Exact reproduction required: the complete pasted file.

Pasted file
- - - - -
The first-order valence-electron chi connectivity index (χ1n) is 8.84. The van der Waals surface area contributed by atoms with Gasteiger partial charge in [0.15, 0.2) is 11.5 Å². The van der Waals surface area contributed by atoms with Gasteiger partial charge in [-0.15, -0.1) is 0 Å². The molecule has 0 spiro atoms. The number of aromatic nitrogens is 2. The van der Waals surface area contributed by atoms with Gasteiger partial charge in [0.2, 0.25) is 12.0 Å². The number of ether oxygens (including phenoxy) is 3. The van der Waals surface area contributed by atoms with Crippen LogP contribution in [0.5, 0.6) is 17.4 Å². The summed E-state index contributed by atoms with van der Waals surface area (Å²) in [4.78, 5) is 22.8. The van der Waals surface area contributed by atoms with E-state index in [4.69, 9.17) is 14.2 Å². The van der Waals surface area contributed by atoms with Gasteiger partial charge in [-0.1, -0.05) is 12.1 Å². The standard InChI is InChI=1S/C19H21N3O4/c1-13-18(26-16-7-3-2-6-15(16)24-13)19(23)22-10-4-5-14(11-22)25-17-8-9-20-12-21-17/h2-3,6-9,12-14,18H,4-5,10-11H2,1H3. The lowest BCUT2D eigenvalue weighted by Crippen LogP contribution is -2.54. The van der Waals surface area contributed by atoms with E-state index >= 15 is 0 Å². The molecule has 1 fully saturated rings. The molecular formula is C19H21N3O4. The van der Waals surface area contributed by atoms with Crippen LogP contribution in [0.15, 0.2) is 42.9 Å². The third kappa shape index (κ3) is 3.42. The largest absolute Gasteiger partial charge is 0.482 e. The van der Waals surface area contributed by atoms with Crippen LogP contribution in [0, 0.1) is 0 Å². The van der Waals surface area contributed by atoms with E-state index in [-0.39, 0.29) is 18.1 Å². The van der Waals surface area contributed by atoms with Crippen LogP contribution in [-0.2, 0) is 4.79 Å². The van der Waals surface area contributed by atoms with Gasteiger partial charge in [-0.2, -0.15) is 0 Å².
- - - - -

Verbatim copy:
The first-order valence-electron chi connectivity index (χ1n) is 8.84. The van der Waals surface area contributed by atoms with Gasteiger partial charge in [0.15, 0.2) is 11.5 Å². The van der Waals surface area contributed by atoms with Gasteiger partial charge in [-0.15, -0.1) is 0 Å². The molecule has 0 spiro atoms. The number of aromatic nitrogens is 2. The van der Waals surface area contributed by atoms with Gasteiger partial charge in [0.2, 0.25) is 12.0 Å². The number of ether oxygens (including phenoxy) is 3. The van der Waals surface area contributed by atoms with Crippen LogP contribution in [0.5, 0.6) is 17.4 Å². The summed E-state index contributed by atoms with van der Waals surface area (Å²) in [4.78, 5) is 22.8. The van der Waals surface area contributed by atoms with E-state index in [4.69, 9.17) is 14.2 Å². The van der Waals surface area contributed by atoms with Gasteiger partial charge in [-0.1, -0.05) is 12.1 Å². The standard InChI is InChI=1S/C19H21N3O4/c1-13-18(26-16-7-3-2-6-15(16)24-13)19(23)22-10-4-5-14(11-22)25-17-8-9-20-12-21-17/h2-3,6-9,12-14,18H,4-5,10-11H2,1H3. The lowest BCUT2D eigenvalue weighted by Crippen LogP contribution is -2.54. The van der Waals surface area contributed by atoms with E-state index >= 15 is 0 Å². The molecule has 1 fully saturated rings. The molecular formula is C19H21N3O4. The van der Waals surface area contributed by atoms with Crippen LogP contribution in [0.15, 0.2) is 42.9 Å². The third kappa shape index (κ3) is 3.42. The largest absolute Gasteiger partial charge is 0.482 e. The van der Waals surface area contributed by atoms with Crippen LogP contribution in [0, 0.1) is 0 Å². The van der Waals surface area contributed by atoms with E-state index in [-0.39, 0.29) is 18.1 Å². The van der Waals surface area contributed by atoms with Crippen LogP contribution in [-0.2, 0) is 4.79 Å². The van der Waals surface area contributed by atoms with Gasteiger partial charge in [-0.2, -0.15) is 0 Å².